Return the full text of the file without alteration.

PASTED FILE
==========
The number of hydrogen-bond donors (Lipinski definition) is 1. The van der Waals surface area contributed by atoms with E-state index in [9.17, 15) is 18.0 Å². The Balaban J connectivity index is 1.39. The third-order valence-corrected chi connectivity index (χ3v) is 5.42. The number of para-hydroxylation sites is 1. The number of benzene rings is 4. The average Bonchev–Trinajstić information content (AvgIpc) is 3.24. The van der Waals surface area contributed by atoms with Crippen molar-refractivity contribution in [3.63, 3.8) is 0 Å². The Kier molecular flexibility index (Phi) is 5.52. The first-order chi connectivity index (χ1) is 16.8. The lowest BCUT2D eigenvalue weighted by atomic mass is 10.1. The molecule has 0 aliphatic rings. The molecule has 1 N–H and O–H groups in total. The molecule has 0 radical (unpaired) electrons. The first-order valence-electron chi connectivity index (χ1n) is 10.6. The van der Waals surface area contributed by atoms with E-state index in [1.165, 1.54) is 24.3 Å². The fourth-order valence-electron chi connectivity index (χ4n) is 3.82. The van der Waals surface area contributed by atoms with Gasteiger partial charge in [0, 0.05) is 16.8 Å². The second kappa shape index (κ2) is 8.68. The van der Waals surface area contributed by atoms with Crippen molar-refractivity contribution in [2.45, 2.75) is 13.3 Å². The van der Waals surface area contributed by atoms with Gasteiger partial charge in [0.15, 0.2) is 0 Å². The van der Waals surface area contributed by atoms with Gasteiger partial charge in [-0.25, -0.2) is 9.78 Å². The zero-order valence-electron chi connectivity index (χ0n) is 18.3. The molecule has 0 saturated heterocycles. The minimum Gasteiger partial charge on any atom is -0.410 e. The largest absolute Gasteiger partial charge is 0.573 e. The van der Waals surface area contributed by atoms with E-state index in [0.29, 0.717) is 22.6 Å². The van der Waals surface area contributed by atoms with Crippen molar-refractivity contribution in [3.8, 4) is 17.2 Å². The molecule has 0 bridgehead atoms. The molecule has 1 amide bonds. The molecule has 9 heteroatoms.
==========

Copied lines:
The number of hydrogen-bond donors (Lipinski definition) is 1. The van der Waals surface area contributed by atoms with E-state index in [9.17, 15) is 18.0 Å². The Balaban J connectivity index is 1.39. The third-order valence-corrected chi connectivity index (χ3v) is 5.42. The number of para-hydroxylation sites is 1. The number of benzene rings is 4. The average Bonchev–Trinajstić information content (AvgIpc) is 3.24. The van der Waals surface area contributed by atoms with Crippen molar-refractivity contribution in [3.63, 3.8) is 0 Å². The Kier molecular flexibility index (Phi) is 5.52. The first-order chi connectivity index (χ1) is 16.8. The lowest BCUT2D eigenvalue weighted by atomic mass is 10.1. The molecule has 0 aliphatic rings. The molecule has 1 N–H and O–H groups in total. The molecule has 0 radical (unpaired) electrons. The first-order valence-electron chi connectivity index (χ1n) is 10.6. The van der Waals surface area contributed by atoms with E-state index in [1.165, 1.54) is 24.3 Å². The fourth-order valence-electron chi connectivity index (χ4n) is 3.82. The van der Waals surface area contributed by atoms with Gasteiger partial charge in [0, 0.05) is 16.8 Å². The second kappa shape index (κ2) is 8.68. The van der Waals surface area contributed by atoms with Crippen molar-refractivity contribution in [2.45, 2.75) is 13.3 Å². The van der Waals surface area contributed by atoms with Gasteiger partial charge in [0.15, 0.2) is 0 Å². The van der Waals surface area contributed by atoms with Gasteiger partial charge in [-0.25, -0.2) is 9.78 Å². The zero-order valence-electron chi connectivity index (χ0n) is 18.3. The molecule has 0 saturated heterocycles. The minimum Gasteiger partial charge on any atom is -0.410 e. The largest absolute Gasteiger partial charge is 0.573 e. The van der Waals surface area contributed by atoms with E-state index in [0.29, 0.717) is 22.6 Å². The van der Waals surface area contributed by atoms with Crippen molar-refractivity contribution in [3.8, 4) is 17.2 Å². The molecule has 0 bridgehead atoms. The molecule has 1 amide bonds. The molecule has 9 heteroatoms.